Effects of Oil Returns and External Debt on the Government Expenditure: A Case Study of Syria

Document Type: Research Paper

Author

University of Sains Malaysia, Penang, Malaysia

Abstract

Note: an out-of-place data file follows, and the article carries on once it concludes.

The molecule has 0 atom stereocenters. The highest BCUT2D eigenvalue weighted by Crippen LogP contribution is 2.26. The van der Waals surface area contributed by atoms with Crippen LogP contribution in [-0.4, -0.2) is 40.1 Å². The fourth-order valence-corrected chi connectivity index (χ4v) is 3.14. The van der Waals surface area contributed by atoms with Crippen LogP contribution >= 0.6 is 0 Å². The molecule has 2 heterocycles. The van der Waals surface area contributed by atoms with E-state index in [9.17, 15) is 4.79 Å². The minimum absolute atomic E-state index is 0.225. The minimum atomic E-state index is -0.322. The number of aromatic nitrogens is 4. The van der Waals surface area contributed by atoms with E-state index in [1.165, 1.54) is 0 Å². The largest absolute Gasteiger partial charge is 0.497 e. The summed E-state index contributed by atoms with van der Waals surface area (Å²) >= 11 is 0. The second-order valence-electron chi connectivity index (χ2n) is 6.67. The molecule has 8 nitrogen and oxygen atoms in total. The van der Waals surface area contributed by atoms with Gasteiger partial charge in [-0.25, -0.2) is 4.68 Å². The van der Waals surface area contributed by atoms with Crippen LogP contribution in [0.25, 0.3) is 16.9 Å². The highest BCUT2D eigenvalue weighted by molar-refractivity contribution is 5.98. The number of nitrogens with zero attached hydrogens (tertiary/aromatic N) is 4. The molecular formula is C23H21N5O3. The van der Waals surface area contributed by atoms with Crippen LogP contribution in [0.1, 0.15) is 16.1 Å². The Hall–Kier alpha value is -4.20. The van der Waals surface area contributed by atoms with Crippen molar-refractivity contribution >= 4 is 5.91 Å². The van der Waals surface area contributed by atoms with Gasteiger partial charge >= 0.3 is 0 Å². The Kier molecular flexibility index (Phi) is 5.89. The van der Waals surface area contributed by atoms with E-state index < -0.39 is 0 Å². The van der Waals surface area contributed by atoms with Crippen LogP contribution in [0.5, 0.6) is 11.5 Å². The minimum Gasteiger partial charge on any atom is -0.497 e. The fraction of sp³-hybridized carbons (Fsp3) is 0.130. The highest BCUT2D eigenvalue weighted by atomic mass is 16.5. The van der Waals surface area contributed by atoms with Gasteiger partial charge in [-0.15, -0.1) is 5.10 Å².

This study attempts to investigate the effect of oil returns and external debt on the government expenditure in Syria over the period 1970-2010. The Johansen cointegration test showed that oil returns and external debt have a positive and significant long run relationship with government expenditure. The Granger causality test indicates unidirectional short-run causality relationships running from oil returns and external debt to government expenditure. There are also unidirectional long-run causality relationship running from oil returns to government expenditure, and bidirectional long-run causality relationship between external debt and government expenditure. The IRFs indicate that when there is a shock to oil returns or external debt, the government expenditure will respond positively in the following years. The study result indicates that, oil returns have the biggest effect on the government expenditure, and both oil returns and external debt can play an important role in supporting the Syrian economy by financing the government expenditure. 

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